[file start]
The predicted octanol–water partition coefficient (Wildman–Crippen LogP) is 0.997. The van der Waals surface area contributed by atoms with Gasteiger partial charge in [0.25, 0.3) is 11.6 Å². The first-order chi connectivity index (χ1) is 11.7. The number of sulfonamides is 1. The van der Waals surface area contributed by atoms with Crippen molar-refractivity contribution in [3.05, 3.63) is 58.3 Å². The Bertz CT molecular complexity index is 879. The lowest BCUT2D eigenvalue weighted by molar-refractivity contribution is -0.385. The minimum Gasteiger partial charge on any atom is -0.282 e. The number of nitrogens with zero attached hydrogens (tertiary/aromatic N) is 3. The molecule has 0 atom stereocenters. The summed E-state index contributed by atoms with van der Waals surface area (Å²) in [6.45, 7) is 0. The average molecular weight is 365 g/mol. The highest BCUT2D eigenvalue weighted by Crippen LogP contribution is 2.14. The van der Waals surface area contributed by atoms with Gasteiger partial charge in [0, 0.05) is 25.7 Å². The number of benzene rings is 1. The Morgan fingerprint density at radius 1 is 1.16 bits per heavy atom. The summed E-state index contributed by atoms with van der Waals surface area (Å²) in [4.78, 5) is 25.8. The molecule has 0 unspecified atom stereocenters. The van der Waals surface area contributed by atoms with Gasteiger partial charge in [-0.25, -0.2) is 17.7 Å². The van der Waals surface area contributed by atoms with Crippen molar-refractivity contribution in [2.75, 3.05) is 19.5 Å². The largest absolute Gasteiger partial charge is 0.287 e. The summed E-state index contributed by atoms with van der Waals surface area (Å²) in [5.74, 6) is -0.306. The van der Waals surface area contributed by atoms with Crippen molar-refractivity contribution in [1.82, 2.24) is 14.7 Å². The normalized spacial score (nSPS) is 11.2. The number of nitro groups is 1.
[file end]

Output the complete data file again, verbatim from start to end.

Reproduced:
The predicted octanol–water partition coefficient (Wildman–Crippen LogP) is 0.997. The van der Waals surface area contributed by atoms with Gasteiger partial charge in [0.25, 0.3) is 11.6 Å². The first-order chi connectivity index (χ1) is 11.7. The number of sulfonamides is 1. The van der Waals surface area contributed by atoms with Crippen molar-refractivity contribution in [3.05, 3.63) is 58.3 Å². The Bertz CT molecular complexity index is 879. The lowest BCUT2D eigenvalue weighted by molar-refractivity contribution is -0.385. The minimum Gasteiger partial charge on any atom is -0.282 e. The number of nitrogens with zero attached hydrogens (tertiary/aromatic N) is 3. The molecule has 0 atom stereocenters. The summed E-state index contributed by atoms with van der Waals surface area (Å²) in [6.45, 7) is 0. The average molecular weight is 365 g/mol. The highest BCUT2D eigenvalue weighted by Crippen LogP contribution is 2.14. The van der Waals surface area contributed by atoms with Gasteiger partial charge in [0, 0.05) is 25.7 Å². The number of benzene rings is 1. The Morgan fingerprint density at radius 1 is 1.16 bits per heavy atom. The summed E-state index contributed by atoms with van der Waals surface area (Å²) in [4.78, 5) is 25.8. The molecule has 0 unspecified atom stereocenters. The van der Waals surface area contributed by atoms with Gasteiger partial charge in [-0.25, -0.2) is 17.7 Å². The van der Waals surface area contributed by atoms with Crippen molar-refractivity contribution in [2.75, 3.05) is 19.5 Å². The largest absolute Gasteiger partial charge is 0.287 e. The summed E-state index contributed by atoms with van der Waals surface area (Å²) in [5.74, 6) is -0.306. The van der Waals surface area contributed by atoms with Crippen molar-refractivity contribution in [1.82, 2.24) is 14.7 Å². The normalized spacial score (nSPS) is 11.2. The number of nitro groups is 1.